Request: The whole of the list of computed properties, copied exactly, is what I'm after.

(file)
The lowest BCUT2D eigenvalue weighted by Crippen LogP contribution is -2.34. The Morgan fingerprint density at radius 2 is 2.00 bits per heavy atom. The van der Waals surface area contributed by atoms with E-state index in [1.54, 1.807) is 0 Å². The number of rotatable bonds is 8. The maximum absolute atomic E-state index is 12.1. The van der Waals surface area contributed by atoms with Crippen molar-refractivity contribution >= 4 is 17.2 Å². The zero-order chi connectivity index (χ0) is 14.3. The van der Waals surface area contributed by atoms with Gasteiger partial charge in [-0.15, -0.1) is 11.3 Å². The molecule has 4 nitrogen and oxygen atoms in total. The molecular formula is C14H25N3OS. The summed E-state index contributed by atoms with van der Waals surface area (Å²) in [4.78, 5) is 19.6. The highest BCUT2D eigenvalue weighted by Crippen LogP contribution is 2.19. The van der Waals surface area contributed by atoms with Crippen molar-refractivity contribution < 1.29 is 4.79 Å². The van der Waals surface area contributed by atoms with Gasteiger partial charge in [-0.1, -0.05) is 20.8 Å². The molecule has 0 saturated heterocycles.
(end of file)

The lowest BCUT2D eigenvalue weighted by Crippen LogP contribution is -2.34. The Morgan fingerprint density at radius 2 is 2.00 bits per heavy atom. The van der Waals surface area contributed by atoms with E-state index in [1.54, 1.807) is 0 Å². The number of rotatable bonds is 8. The maximum absolute atomic E-state index is 12.1. The van der Waals surface area contributed by atoms with Crippen molar-refractivity contribution >= 4 is 17.2 Å². The zero-order chi connectivity index (χ0) is 14.3. The van der Waals surface area contributed by atoms with Gasteiger partial charge in [-0.15, -0.1) is 11.3 Å². The molecule has 4 nitrogen and oxygen atoms in total. The molecular formula is C14H25N3OS. The summed E-state index contributed by atoms with van der Waals surface area (Å²) in [4.78, 5) is 19.6. The highest BCUT2D eigenvalue weighted by Crippen LogP contribution is 2.19. The van der Waals surface area contributed by atoms with Crippen molar-refractivity contribution < 1.29 is 4.79 Å². The van der Waals surface area contributed by atoms with Gasteiger partial charge in [-0.1, -0.05) is 20.8 Å². The molecule has 0 saturated heterocycles.